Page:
Virginia's prison inmates must shave off their beards, trim their mustaches and cut their hair short or face punishments that include solitary confinement, according to a new grooming policy that state officials announced yesterday.

The state prison system gave inmates until Dec. 15 to comply with the new policy, which requires that male prisoners have hair neatly "cut above the shirt collar and around the ears." The policy also limits the size of sideburns, mustaches and fingernails and specifically prohibits beards, dyed hair, braids, plaits, cornrows, ponytails, buns, mohawks, partially shaved heads and designs cut into hair.

Woman are permitted to wear hair down to their shoulders, with one or two braids or ponytails. But dyed hair, dreadlocks, cornrows and designs violate the new rules.

Virginia officials said beards and long hair allow prisoners to hide contraband such as drugs and weapons, and poor grooming can be a health hazard. They cited no single incident as prompting the new policy but said they once found an ice pick in one inmate's hair and the nest of a black widow spider in another's.

The key function of the grooming policy, said Corrections Director Ronald J. Angelone, is to help identify prisoners, who through poor grooming often stop resembling their mug shots soon after arriving at prison, making a successful escape easier.

"It's the three most important things--health, security and safety--that we're trying to get at," Angelone said.

The policy immediately came under fire from civil libertarians. Kent Willis, executive director of the Virginia chapter of the American Civil Liberties Union, said his office would look for ways to challenge the new policy in court.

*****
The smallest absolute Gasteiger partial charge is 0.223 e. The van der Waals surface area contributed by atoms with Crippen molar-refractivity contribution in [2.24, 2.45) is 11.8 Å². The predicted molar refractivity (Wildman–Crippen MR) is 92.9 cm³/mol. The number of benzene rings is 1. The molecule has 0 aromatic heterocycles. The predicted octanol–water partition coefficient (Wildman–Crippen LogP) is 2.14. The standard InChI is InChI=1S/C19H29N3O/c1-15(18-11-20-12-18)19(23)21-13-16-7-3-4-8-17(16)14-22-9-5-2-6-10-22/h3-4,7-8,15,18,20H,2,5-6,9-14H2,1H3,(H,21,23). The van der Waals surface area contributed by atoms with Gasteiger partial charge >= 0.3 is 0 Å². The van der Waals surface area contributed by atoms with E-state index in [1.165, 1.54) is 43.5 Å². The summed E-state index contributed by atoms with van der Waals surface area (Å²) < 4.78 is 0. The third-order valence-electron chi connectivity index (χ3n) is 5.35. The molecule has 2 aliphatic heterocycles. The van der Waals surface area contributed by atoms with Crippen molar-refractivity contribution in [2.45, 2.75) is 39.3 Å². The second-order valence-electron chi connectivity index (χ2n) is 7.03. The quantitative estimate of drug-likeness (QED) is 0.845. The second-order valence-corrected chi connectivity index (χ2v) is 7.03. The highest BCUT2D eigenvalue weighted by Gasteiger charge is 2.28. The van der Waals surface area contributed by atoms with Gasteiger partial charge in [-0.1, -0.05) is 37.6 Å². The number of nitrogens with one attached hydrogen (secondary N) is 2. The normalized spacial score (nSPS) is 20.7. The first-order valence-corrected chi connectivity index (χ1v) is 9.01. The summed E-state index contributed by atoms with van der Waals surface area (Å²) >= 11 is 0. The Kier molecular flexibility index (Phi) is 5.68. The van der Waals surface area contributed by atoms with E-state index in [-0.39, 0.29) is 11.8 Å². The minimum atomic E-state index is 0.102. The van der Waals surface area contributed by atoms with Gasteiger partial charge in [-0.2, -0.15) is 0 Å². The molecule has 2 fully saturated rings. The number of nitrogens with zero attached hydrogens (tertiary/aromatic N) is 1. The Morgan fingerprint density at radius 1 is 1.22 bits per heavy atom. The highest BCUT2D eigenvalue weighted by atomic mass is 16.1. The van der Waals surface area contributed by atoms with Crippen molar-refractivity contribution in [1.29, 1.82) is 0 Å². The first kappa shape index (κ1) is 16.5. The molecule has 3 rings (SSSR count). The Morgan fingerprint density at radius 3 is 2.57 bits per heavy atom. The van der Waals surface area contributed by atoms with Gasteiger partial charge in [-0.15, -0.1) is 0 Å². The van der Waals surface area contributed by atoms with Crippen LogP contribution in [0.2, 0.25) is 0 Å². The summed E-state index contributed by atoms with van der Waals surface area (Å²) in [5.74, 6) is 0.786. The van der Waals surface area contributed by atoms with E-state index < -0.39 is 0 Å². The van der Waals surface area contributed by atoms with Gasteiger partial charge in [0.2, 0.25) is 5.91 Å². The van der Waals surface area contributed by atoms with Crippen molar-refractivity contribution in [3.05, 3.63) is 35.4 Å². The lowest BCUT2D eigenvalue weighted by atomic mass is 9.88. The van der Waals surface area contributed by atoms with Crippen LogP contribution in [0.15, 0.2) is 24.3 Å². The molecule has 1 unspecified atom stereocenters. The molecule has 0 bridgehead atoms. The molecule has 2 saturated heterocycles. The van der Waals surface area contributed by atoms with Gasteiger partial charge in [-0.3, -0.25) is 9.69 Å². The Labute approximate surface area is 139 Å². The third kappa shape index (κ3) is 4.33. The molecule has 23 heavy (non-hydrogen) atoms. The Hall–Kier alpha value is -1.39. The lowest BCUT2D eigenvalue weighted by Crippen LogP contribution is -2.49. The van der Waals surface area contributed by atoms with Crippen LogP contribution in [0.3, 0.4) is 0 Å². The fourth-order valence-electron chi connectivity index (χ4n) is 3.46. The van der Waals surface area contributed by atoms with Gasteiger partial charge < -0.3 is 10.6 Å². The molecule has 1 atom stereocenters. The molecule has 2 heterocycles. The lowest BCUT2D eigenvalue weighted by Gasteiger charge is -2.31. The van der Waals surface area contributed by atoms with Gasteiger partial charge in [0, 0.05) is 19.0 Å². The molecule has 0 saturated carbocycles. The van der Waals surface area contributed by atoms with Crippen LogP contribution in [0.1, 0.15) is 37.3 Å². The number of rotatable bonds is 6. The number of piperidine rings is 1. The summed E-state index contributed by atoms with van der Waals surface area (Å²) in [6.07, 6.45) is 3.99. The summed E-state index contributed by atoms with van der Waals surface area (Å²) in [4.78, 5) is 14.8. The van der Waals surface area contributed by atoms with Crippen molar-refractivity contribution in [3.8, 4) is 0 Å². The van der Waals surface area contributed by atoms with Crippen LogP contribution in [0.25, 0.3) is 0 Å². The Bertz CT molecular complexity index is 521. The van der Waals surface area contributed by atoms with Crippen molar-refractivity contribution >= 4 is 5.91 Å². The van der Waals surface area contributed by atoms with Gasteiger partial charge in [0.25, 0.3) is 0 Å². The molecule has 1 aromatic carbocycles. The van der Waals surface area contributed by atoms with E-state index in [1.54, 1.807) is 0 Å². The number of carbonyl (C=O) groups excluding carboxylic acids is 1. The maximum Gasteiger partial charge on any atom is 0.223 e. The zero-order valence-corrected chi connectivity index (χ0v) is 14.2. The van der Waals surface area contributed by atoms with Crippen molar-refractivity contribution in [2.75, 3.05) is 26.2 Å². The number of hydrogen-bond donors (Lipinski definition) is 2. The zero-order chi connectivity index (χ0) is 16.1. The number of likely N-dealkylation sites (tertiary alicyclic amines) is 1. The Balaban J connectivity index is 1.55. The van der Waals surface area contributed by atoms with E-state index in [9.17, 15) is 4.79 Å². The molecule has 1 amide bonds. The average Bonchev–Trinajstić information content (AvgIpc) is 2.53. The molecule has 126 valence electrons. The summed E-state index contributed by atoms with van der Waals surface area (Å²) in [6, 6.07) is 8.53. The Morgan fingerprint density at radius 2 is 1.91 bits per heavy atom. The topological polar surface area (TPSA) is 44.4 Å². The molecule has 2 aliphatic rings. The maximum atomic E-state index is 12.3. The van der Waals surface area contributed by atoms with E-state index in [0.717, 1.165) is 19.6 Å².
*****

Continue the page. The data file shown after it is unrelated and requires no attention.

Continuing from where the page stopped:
"This policy has nothing to do with security but everything to do with a persistent effort by correctional officials to dehumanize inmates," Willis said. "This is what the Virginia Department of Corrections has been doing for six years, a series of policies that gradually strip prisoners of their humanity."

Willis acknowledged that a court challenge against the policy would be hard to win. Last year, the 4th U.S. Circuit Court of Appeals in Richmond refused to strike down a similar grooming policy in South Carolina prisons. Angelone said such policies are common around the nation.

"The Fourth Circuit agrees with the department that security is paramount rather than personal expression," Angelone said.

The Virginia prison system has 42 facilities and 32,000 inmates. New inmates will get a haircut and a shave upon arrival, but existing ones who refuse to comply with the policy will face punishment, losing telephone privileges and visitation rights before facing solitary confinement. Multiple violations could result in up to 15 days in solitary confinement.

The only exception to the new grooming policy will be by doctor's order. But even inmates with a certified "no shave" order must keep facial hair no longer than one-half inch.

The Council on American-Islamic Relations expressed concern yesterday about the ban on beards, which many Muslims wear as a sign of faith. Spokesman Ibrahim Hooper said the Washington-based group attempted to fight such a ban in the California prison system but met with little success.

"Normal civil rights and religious rights don't apply in prison settings," he said, "so it's much more difficult to challenge on a religious accommodation basis."